Finding a place they’ll love doesn’t always happen right off the bat for physicians, despite their best efforts when job searching. The Medical Group Management Association (MGMA) says the Association of American Medical Colleges (AAMC) reported in 2020 that the health care industry then was seeing a turnover rate of about 6 to 7 percent annually, which means that about 50,000 or more physicians move each year, presumably in search of a community or lifestyle that is a better fit.
Of course, everyone wants physicians to stay put long-term. Employers want it, recruiters want it, and, most importantly, physicians want it. After all, who wants to live and work somewhere that you don’t feel you belong, or where you simply aren’t happy?!
So what can you do to help guide physicians to choose a job and community that they’ll love, now and into the future?
Help them get clear about what they want
"What would make us the happiest?" is the question that Buffalo, New York, plastic surgeon Jordan Frey, M.D., and his wife, Selenid Gonzalez-Frey, asked themselves as they were deciding where to put down roots.
Mark Siwiec is a real estate agent and broker associate with Keller Williams Realty. He helps place 10 to 15 relocating physicians a year in homes in the Rochester, New York area, for Rochester Regional Health, a major health care system there. Siwiec’s process starts by having a phone conversation with the physician and/or their trailing spouse to find out who they are, what their life is like, what activities they might be interested in, and whether they have children, he says. The answers to these questions help him determine potential location fits.
Zero in on potential locations
Physician recruiter Robert “Bob” Bregant, Jr., fache, president of Steele Healthcare Solutions, LLc, in Overland Park, Kansas, and a member of the National Association of Physician Recruiters (napr), says that for the vast majority of physicians looking for a new job, "location is always number one," in terms of a priority or starting point. Job hunters tend to fall into three categories, he says: Those who want to stay where they did their residency, those who want to move to be closer to family, and those who are up for an adventure, anywhere.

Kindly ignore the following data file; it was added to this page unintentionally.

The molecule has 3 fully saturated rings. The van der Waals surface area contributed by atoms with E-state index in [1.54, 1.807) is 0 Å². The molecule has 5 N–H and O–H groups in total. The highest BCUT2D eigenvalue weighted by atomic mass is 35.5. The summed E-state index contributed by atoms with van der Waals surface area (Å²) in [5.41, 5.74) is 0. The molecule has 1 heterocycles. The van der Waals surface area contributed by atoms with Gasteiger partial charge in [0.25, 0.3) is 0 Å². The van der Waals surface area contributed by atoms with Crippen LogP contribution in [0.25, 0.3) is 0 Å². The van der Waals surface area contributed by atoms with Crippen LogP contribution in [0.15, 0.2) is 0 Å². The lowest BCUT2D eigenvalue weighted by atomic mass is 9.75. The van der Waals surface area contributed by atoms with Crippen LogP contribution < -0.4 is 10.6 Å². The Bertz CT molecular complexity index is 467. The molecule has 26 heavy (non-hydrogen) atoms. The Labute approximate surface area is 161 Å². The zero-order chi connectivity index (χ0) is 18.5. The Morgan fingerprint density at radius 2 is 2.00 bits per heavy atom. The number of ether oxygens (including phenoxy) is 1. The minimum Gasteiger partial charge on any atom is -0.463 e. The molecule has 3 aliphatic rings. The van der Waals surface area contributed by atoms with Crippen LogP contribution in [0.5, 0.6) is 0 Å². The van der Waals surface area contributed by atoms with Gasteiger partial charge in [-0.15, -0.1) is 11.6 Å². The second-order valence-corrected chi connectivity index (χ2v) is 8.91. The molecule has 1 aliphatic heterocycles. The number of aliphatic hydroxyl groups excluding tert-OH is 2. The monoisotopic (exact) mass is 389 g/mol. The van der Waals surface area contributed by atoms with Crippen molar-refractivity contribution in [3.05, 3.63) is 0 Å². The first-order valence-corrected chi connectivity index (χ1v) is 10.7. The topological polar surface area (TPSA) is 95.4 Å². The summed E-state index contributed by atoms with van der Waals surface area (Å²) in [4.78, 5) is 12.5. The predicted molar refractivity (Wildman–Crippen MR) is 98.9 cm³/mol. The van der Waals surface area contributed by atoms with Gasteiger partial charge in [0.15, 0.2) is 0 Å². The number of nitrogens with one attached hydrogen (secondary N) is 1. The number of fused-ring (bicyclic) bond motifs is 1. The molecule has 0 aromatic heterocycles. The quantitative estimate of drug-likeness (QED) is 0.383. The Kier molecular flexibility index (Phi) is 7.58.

Size up school districts
Siwiec has found that if relocating physicians have children, the housing decision "is all about the school district." Setting up phone calls for the parents with school district representatives, from the superintendent or teachers, can help the family begin to assess school fit for their children.
Encourage candidates to spend time in the area
Part of selling physicians on the Rochester area frequently involves Siwiec showing them local landmarks, which almost always include the Wegmans flagship grocery store, as well as health clubs, museums, golf clubs, downtown theaters and art galleries, he says.
James Griffith, M.D., a dermatologist with U.S. Dermatology Partners in Kansas City, Kansas, and his wife invested time exploring their city before deciding to move there. That involved checking out local restaurants, parks, and even rooting for the Kansas City Royals at a baseball game, where they struck up conversations with strangers to get a sense of how friendly and open the neighbors were. They quickly felt right at home.
Schedule face-to-face contact
Although online research can be valuable for information gathering, it’s hard to get a true sense for a community or workplace from afar. Griffith set up Zoom calls with potential colleagues, and then made a point to connect with as many people as possible once he was on site.
Similarly, when Reyzan Shali, M.D., an internal medicine and primary care physician with Tri-City Primary Care in the San Diego area, visited potential employers in person, she says, "I was looking for how I felt in the clinic - meaning the energy, basically." She paid close attention to whether people looked upbeat and smiling, or if they walked around with hunched shoulders, looking "deflated." She wanted an environment that would be uplifting and positive. You can advise physicians to do the same during their visits.
Finding a place physicians will love is easier when they stop to really think through what their ideal life would look like, including where they want to be living, what their work schedule would look like, and what they’d be doing when they aren’t working. If they can picture that, you can help them design a life they’ll love.
Marcia Layton Turner